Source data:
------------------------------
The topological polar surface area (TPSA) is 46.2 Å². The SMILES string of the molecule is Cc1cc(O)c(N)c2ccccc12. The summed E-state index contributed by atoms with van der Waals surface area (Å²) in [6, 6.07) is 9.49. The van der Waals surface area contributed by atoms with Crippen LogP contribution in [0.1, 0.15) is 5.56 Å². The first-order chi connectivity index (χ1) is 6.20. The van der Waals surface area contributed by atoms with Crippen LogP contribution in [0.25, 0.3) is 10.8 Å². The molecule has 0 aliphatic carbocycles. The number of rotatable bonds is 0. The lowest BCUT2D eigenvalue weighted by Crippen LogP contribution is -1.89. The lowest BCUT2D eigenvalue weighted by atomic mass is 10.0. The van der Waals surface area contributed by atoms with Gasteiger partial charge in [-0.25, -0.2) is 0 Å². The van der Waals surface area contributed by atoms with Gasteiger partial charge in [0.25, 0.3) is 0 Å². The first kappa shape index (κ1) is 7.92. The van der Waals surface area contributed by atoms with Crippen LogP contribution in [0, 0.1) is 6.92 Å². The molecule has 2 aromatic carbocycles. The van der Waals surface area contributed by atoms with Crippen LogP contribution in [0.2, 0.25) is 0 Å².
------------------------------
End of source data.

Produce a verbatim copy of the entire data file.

The topological polar surface area (TPSA) is 46.2 Å². The SMILES string of the molecule is Cc1cc(O)c(N)c2ccccc12. The summed E-state index contributed by atoms with van der Waals surface area (Å²) in [6, 6.07) is 9.49. The van der Waals surface area contributed by atoms with Crippen LogP contribution in [0.1, 0.15) is 5.56 Å². The first-order chi connectivity index (χ1) is 6.20. The van der Waals surface area contributed by atoms with Crippen LogP contribution in [0.25, 0.3) is 10.8 Å². The molecule has 0 aliphatic carbocycles. The number of rotatable bonds is 0. The lowest BCUT2D eigenvalue weighted by Crippen LogP contribution is -1.89. The lowest BCUT2D eigenvalue weighted by atomic mass is 10.0. The van der Waals surface area contributed by atoms with Gasteiger partial charge in [-0.25, -0.2) is 0 Å². The van der Waals surface area contributed by atoms with Gasteiger partial charge in [0.25, 0.3) is 0 Å². The first kappa shape index (κ1) is 7.92. The van der Waals surface area contributed by atoms with Crippen LogP contribution in [0, 0.1) is 6.92 Å². The molecule has 2 aromatic carbocycles. The van der Waals surface area contributed by atoms with Crippen LogP contribution in [0.2, 0.25) is 0 Å².